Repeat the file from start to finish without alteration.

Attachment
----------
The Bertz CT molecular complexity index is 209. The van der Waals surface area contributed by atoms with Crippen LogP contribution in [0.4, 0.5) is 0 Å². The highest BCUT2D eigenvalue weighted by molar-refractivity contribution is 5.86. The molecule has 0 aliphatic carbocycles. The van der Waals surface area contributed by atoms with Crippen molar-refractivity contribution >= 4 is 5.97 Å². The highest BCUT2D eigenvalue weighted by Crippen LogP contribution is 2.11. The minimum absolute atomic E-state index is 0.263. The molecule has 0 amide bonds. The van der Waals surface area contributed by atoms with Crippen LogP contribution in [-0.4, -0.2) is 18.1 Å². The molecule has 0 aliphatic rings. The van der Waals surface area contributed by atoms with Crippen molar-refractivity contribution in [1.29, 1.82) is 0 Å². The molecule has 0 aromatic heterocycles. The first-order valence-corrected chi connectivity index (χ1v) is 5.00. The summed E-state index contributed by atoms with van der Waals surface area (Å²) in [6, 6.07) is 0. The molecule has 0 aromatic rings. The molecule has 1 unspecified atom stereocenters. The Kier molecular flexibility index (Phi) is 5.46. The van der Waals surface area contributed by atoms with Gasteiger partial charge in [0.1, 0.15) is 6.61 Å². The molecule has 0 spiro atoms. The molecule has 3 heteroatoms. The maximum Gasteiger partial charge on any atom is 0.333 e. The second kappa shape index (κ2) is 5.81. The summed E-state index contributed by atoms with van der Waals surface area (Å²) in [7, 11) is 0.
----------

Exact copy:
The Bertz CT molecular complexity index is 209. The van der Waals surface area contributed by atoms with Crippen LogP contribution in [0.4, 0.5) is 0 Å². The highest BCUT2D eigenvalue weighted by molar-refractivity contribution is 5.86. The molecule has 0 aliphatic carbocycles. The van der Waals surface area contributed by atoms with Crippen molar-refractivity contribution >= 4 is 5.97 Å². The highest BCUT2D eigenvalue weighted by Crippen LogP contribution is 2.11. The minimum absolute atomic E-state index is 0.263. The molecule has 0 amide bonds. The van der Waals surface area contributed by atoms with Crippen LogP contribution in [-0.4, -0.2) is 18.1 Å². The molecule has 0 aliphatic rings. The van der Waals surface area contributed by atoms with Crippen molar-refractivity contribution in [1.29, 1.82) is 0 Å². The molecule has 0 aromatic heterocycles. The first-order valence-corrected chi connectivity index (χ1v) is 5.00. The summed E-state index contributed by atoms with van der Waals surface area (Å²) in [6, 6.07) is 0. The molecule has 0 aromatic rings. The molecule has 1 unspecified atom stereocenters. The Kier molecular flexibility index (Phi) is 5.46. The van der Waals surface area contributed by atoms with Gasteiger partial charge in [0.1, 0.15) is 6.61 Å². The molecule has 0 spiro atoms. The molecule has 3 heteroatoms. The maximum Gasteiger partial charge on any atom is 0.333 e. The second kappa shape index (κ2) is 5.81. The summed E-state index contributed by atoms with van der Waals surface area (Å²) in [7, 11) is 0.